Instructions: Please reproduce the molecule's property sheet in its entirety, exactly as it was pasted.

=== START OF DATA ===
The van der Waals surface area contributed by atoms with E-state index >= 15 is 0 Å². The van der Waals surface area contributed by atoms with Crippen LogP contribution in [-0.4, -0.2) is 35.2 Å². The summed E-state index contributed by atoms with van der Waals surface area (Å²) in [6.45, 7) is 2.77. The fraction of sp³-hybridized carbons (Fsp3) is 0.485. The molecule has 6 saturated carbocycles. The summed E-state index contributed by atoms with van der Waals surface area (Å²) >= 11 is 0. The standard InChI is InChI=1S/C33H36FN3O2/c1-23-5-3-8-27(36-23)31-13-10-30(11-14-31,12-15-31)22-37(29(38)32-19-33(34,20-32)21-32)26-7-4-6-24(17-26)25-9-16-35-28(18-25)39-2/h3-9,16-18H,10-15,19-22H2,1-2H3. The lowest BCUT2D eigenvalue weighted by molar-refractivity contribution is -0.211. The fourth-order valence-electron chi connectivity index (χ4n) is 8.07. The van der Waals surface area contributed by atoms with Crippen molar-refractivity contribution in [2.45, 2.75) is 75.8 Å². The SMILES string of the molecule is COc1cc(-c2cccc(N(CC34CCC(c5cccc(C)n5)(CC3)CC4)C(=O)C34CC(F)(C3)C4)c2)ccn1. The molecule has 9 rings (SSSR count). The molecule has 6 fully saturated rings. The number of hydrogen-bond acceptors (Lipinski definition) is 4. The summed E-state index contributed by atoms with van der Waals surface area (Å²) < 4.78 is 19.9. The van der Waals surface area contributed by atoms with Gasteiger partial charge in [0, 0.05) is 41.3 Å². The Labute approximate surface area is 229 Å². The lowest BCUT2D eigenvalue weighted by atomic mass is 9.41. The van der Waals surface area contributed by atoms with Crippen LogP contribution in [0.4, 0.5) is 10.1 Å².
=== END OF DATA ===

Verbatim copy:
The van der Waals surface area contributed by atoms with E-state index >= 15 is 0 Å². The van der Waals surface area contributed by atoms with Crippen LogP contribution in [-0.4, -0.2) is 35.2 Å². The summed E-state index contributed by atoms with van der Waals surface area (Å²) in [6.45, 7) is 2.77. The fraction of sp³-hybridized carbons (Fsp3) is 0.485. The molecule has 6 saturated carbocycles. The summed E-state index contributed by atoms with van der Waals surface area (Å²) >= 11 is 0. The standard InChI is InChI=1S/C33H36FN3O2/c1-23-5-3-8-27(36-23)31-13-10-30(11-14-31,12-15-31)22-37(29(38)32-19-33(34,20-32)21-32)26-7-4-6-24(17-26)25-9-16-35-28(18-25)39-2/h3-9,16-18H,10-15,19-22H2,1-2H3. The lowest BCUT2D eigenvalue weighted by molar-refractivity contribution is -0.211. The fourth-order valence-electron chi connectivity index (χ4n) is 8.07. The van der Waals surface area contributed by atoms with Crippen molar-refractivity contribution in [2.45, 2.75) is 75.8 Å². The SMILES string of the molecule is COc1cc(-c2cccc(N(CC34CCC(c5cccc(C)n5)(CC3)CC4)C(=O)C34CC(F)(C3)C4)c2)ccn1. The molecule has 9 rings (SSSR count). The molecule has 6 fully saturated rings. The number of hydrogen-bond acceptors (Lipinski definition) is 4. The summed E-state index contributed by atoms with van der Waals surface area (Å²) < 4.78 is 19.9. The van der Waals surface area contributed by atoms with Gasteiger partial charge in [0, 0.05) is 41.3 Å². The Labute approximate surface area is 229 Å². The lowest BCUT2D eigenvalue weighted by atomic mass is 9.41. The van der Waals surface area contributed by atoms with Crippen LogP contribution in [0.4, 0.5) is 10.1 Å².